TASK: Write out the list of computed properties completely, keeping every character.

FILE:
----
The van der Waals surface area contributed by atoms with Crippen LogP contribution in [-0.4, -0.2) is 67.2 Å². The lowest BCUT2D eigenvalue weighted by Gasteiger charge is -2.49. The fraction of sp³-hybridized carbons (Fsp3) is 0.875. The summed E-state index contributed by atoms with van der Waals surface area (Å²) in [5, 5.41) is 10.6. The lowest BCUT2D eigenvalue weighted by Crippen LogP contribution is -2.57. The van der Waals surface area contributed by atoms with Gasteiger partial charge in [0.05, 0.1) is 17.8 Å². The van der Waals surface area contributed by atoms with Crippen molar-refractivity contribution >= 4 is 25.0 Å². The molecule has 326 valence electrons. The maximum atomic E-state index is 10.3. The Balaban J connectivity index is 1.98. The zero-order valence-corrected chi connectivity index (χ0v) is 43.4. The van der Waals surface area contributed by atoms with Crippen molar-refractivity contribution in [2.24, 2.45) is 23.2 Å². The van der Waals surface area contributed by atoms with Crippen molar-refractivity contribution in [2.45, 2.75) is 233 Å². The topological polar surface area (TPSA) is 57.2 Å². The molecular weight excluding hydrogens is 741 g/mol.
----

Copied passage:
The van der Waals surface area contributed by atoms with Crippen LogP contribution in [-0.4, -0.2) is 67.2 Å². The lowest BCUT2D eigenvalue weighted by Gasteiger charge is -2.49. The fraction of sp³-hybridized carbons (Fsp3) is 0.875. The summed E-state index contributed by atoms with van der Waals surface area (Å²) in [5, 5.41) is 10.6. The lowest BCUT2D eigenvalue weighted by Crippen LogP contribution is -2.57. The van der Waals surface area contributed by atoms with Gasteiger partial charge in [0.05, 0.1) is 17.8 Å². The van der Waals surface area contributed by atoms with Crippen molar-refractivity contribution >= 4 is 25.0 Å². The molecule has 326 valence electrons. The maximum atomic E-state index is 10.3. The Balaban J connectivity index is 1.98. The zero-order valence-corrected chi connectivity index (χ0v) is 43.4. The van der Waals surface area contributed by atoms with Crippen molar-refractivity contribution in [2.24, 2.45) is 23.2 Å². The van der Waals surface area contributed by atoms with Crippen molar-refractivity contribution in [2.45, 2.75) is 233 Å². The topological polar surface area (TPSA) is 57.2 Å². The molecular weight excluding hydrogens is 741 g/mol.